High performance computing (HPC) has the potential to revolutionise New Zealand research. Many of the lessons for applying HPC to research span research disciplines. As New Zealand’s adoption of HPC matures at differing rates across communities and institutions, an opportunity exists to hold an inter-disciplinary event alongside eResearch NZ 2013 to spread knowledge between practitioners and to strengthen the bonds within the HPC community.
The workshop will build upon a successful event in 2012 to become a key meeting place for New Zealand’s HPC community. It has the following objectives:
- provide an opportunity to meet researchers leading their fields in the application of HPC
- provide a forum for meeting and talking with colleagues using scientific applications on HPC
- support a broad community of researchers who depend on HPC applications
As a first event, the 2012 was a significant milestone for those involved in HPC nationally. It brought together a very large community with significant demonstrations of their capability on show. However there was too little time to workshop the opportunities that having these attendees together offered. Therefore for 2013 the workshop will incorporate more time to discuss insights gained and possible collaborations and extensions of work currently uderway.
The event will be an excellent complement to eResearch NZ as a whole. The maturation of the New Zealand eScience Infrastructure (NeSI) had seen projects being undertaken from all of New Zealand’s universities and CRIs on the national HPC facilities. This demonstrates the relevance of a nationally focused HPC event to the research sector. Significant progress has been made during the previous year in bridging between institutions that are independently engaged in HPC, and their participation will also be sought.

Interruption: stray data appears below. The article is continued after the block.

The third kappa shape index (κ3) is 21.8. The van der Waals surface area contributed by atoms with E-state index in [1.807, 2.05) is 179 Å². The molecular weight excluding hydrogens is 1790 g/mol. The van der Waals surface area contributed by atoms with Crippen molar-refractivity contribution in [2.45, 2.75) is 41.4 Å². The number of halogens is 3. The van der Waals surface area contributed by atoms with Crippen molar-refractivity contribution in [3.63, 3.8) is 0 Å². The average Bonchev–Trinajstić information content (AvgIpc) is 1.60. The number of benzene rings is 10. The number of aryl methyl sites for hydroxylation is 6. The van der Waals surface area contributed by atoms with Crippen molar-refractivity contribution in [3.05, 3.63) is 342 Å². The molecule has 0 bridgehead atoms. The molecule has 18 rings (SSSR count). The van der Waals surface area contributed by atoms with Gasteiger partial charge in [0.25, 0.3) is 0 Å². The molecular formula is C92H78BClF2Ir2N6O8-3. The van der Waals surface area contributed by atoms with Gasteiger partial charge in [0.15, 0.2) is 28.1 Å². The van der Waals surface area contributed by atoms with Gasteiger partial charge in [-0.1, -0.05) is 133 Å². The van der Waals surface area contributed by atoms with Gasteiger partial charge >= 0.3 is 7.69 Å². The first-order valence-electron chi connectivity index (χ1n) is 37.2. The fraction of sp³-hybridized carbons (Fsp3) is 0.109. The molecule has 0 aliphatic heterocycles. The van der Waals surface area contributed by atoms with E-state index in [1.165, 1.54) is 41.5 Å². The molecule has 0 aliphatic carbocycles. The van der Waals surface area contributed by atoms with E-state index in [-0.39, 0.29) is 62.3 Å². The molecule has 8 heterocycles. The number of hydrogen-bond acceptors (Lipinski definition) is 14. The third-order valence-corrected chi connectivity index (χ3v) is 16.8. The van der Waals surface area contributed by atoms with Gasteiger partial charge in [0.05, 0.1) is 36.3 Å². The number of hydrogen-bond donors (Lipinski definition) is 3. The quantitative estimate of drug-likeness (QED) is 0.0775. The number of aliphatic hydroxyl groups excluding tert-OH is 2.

The workshop would be organised by a committee comprising those who successfully facilitated this workshop in 2012.
NeSI is committed to sponsoring the event in-kind by facilitating any necessary logistics involved and will consider financial support for funding travel costs for invited international speakers. NeSI does highlight that this event is about HPC generally in New Zealand and will seek to minimise the perception that the event is New Zealand eScience Infrastructure-centric.
Tuesday, 2 July
The workshop's first day is made up of two in-depth tutorials:
- Parallel & Distributed Computing with Octave Céline Cattoën-Gilbert, New Zealand eScience Infrastructure
- Performance Python Sung Bae, New Zealand eScience Infrastructure
Wednesday, 3 July
The second day of the workshop is made up of several short presentations covering recent research:
- The impact of HPC on molecular simulations over the past ten years: Confessions of a reborn researcher Andrew Rohl, Professor of Computational Science and iVEC@Curtin Chair, Department of Chemistry, Curtin University
- Did asteroids cause the five mass extinctions? Philip Sharp, The University of Auckland
- Using Distributed Computing to acceperate the calculation of a solar exposure map of Christchurch Stuart Charters & Antoine Klumpp, Lincoln University
- Mapping the universe and other embarrassingly parallel problems Adrian Hargreaves, Nick Donald & Sue Chard, Whitireia NZ
- Apples and Oranges: Comparing NVIDIA and Intel accelerators Sina Masoud-Ansari, Gene Soudlenkov & Jordi Blasco, New Zealand eScience Infrastructure
- An MPI & GPU implementation case study John Rugis, The University of Auckland
- Do HPCs at BlueFern and UoA meet MetServices's research requirements? Andy Ziegler & Dominikus Heinzeller, Meterological Service of New Zealand Ltd.